A guide for freshmen, from Kosovo – by “a country girl”


It’s Throwback Thursday on the Bridge Blog today! We’re featuring a post from 2013 by a Quest Scholars Network Blogger who attended Notre Dame and spent time abroad to further her studies in Kosovo. It may be a throwback, but the advice is timeless! 

After seven weeks alone in Kosovo, I’ve developed this talent for acting like I know what I’m doing, when in actuality I have no idea. Whether it’s navigating the impossible maze of city buses in Pristina or haggling with a grocery store clerk in broken Albanian, there are at least five instances every day that involve me feeling completely lost on the inside while having to maintain some semblance of poise on the outside.

And this feeling has reminded me of being a freshman.

So I thought I would share these five tips for incoming Notre Dame freshmen, inspired by a summer in Kosovo. Here it goes:

  1. Create a coffee budget. I promise, it’s worth it. At Notre Dame, you’ll arrive feeling like a big shot, rolling in flex points upon flex points of spending money. Skip forward two months and you’ll have spent it all on late night Starbucks lattes. Factoring in a budget for those lattes will make life so much more bearable when it’s finals week and you still have spending money for caffeine fixes. Here in Kosovo it’s the same situation; every day I realize how much money is lost in macchiatos … yet for some reason, my grant program wouldn’t fund me for this expenditure.
  2. Meeting new people is always positive. You will spend much of next year struggling to remember names, faces, and dorms as you wade through the sea of Irish business majors on your way to class. You’ll meet hundreds of wonderful people, people who will inspire and amaze you with their kindness. You’ll also meet people who will make you want to run screaming in the opposite direction. It’s important to remember that both kinds of encounters are equally positive. Both can teach you something about yourself, and both have the potential to help you grow. So even though it may get tiring after the first few weeks of constant introductions, remember that meeting new people will only ever be positive. It’s the same in Kosovo; I’ve been equally honored to meet the Prime Minister and a homeless woman named Zamira. Both have impacted me.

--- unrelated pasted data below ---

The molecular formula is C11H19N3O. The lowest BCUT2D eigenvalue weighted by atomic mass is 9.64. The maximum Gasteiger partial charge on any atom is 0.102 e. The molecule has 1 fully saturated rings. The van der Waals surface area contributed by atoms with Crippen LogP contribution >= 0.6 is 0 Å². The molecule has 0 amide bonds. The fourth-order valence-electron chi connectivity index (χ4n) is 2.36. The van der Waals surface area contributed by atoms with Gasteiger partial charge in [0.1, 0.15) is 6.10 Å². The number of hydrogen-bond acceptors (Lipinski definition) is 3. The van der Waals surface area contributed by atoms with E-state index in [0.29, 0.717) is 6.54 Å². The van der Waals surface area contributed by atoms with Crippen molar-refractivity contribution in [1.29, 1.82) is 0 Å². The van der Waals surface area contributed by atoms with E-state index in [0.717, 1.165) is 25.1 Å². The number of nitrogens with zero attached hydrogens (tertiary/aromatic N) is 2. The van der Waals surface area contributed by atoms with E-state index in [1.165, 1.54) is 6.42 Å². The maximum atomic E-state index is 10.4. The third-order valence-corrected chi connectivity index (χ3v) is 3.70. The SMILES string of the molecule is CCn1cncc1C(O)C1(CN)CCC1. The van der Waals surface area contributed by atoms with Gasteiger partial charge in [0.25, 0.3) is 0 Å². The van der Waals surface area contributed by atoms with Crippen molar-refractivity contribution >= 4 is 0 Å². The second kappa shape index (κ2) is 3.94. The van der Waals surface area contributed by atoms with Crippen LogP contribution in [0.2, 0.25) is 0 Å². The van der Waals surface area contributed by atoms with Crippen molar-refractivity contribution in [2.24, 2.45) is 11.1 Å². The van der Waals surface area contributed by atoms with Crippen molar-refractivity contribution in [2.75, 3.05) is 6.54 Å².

3. Check the weather forecast. The weather in South Bend, Indiana, is sadly just as unpredictable as the weather here in Eastern Europe. Several times in both locations, I’ve been caught in the middle of a rainstorm wearing a white shirt and open-toed sandals or shivering in the morning only to boil in the afternoon – the temperature constantly shifts throughout the day. This all will be averted if you’re a little sensible about checking the weather forecast in the morning. It’s all a click away online … and for your daily random act of kindness, read it aloud to your future roommate!
  4. Call home, sometimes. For some of you, college will be the farthest away from home you’ve ever been. For many of you, it will be the longest away from home you’ve ever been. It’s important to know that all of you will get homesick at some point. Whether it’s your memory foam bed mattress, your high school football games or your wonderful labrador retriever, there will be some parts of life that you can’t bring along to college, and that’s painful. Every day in Kosovo I wish I could have brought my little sister along … and also my air conditioning unit. Just remember that while it’s healthy to call home once in a while, there is an entire world of new experiences and aforementioned incredible new people waiting to meet you. Try not to let your phone calls/Skype dates/FaceTime sessions come between you and those moments too often.
  5. Humans make mistakes. If researching in Kosovo has taught me anything, it’s that humans make mistakes. And sometimes at a school like ND you’ll forget that – because everyone is so wonderful. Our admissions office loves telling us, “You were picked for a reason, you’re the best of the best,” but being the best of the best doesn’t mean being perfect. It doesn’t mean setting the curve for every exam and winning the election in every club, all while smiling and laughing and self-actualizing. Freshman year is going to be difficult, and the difficult bits are what make it so beautiful. I hope you’ll be able to look back on your freshman mistakes and think, “Those were only one small part of who I became this year.” In the long run, you’re going to be more than okay; you’re going to be someone amazing.

If you’re an incoming freshman reading this, welcome to the Notre Dame family!

— by Brenna Gautam, Quest Scholar, Notre Dame ’14

This was originally posted on 7/11/2013 on the Quest Scholars Network Blog.